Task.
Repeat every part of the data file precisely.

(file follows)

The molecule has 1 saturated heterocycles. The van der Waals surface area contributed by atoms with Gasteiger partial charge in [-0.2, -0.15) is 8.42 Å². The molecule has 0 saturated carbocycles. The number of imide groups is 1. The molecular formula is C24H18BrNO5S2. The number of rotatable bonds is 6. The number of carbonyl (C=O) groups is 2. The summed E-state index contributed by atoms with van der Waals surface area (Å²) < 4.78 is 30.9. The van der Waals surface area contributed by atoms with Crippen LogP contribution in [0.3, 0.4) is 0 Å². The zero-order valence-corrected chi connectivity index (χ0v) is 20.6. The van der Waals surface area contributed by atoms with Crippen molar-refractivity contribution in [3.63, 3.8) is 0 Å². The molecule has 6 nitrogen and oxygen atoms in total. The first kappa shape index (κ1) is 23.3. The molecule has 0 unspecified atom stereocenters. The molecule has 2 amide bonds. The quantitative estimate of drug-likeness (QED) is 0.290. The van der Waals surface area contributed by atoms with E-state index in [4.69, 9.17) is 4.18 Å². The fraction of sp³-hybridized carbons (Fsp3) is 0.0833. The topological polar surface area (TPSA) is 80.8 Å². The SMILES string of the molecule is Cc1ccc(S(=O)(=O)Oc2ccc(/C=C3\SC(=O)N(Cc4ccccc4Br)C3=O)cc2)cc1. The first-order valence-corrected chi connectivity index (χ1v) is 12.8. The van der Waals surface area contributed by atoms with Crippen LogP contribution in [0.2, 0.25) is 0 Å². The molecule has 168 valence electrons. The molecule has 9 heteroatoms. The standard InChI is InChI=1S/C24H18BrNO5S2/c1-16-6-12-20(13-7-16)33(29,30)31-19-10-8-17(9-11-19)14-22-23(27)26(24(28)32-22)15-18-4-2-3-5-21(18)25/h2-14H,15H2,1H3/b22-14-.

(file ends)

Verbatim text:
The molecule has 1 saturated heterocycles. The van der Waals surface area contributed by atoms with Gasteiger partial charge in [-0.2, -0.15) is 8.42 Å². The molecule has 0 saturated carbocycles. The number of imide groups is 1. The molecular formula is C24H18BrNO5S2. The number of rotatable bonds is 6. The number of carbonyl (C=O) groups is 2. The summed E-state index contributed by atoms with van der Waals surface area (Å²) < 4.78 is 30.9. The van der Waals surface area contributed by atoms with Crippen LogP contribution in [0.3, 0.4) is 0 Å². The zero-order valence-corrected chi connectivity index (χ0v) is 20.6. The van der Waals surface area contributed by atoms with Crippen molar-refractivity contribution in [3.63, 3.8) is 0 Å². The molecule has 6 nitrogen and oxygen atoms in total. The first kappa shape index (κ1) is 23.3. The molecule has 0 unspecified atom stereocenters. The molecule has 2 amide bonds. The quantitative estimate of drug-likeness (QED) is 0.290. The van der Waals surface area contributed by atoms with E-state index in [4.69, 9.17) is 4.18 Å². The fraction of sp³-hybridized carbons (Fsp3) is 0.0833. The topological polar surface area (TPSA) is 80.8 Å². The SMILES string of the molecule is Cc1ccc(S(=O)(=O)Oc2ccc(/C=C3\SC(=O)N(Cc4ccccc4Br)C3=O)cc2)cc1. The first-order valence-corrected chi connectivity index (χ1v) is 12.8. The van der Waals surface area contributed by atoms with Crippen LogP contribution in [0.2, 0.25) is 0 Å². The molecule has 168 valence electrons. The molecule has 9 heteroatoms. The standard InChI is InChI=1S/C24H18BrNO5S2/c1-16-6-12-20(13-7-16)33(29,30)31-19-10-8-17(9-11-19)14-22-23(27)26(24(28)32-22)15-18-4-2-3-5-21(18)25/h2-14H,15H2,1H3/b22-14-.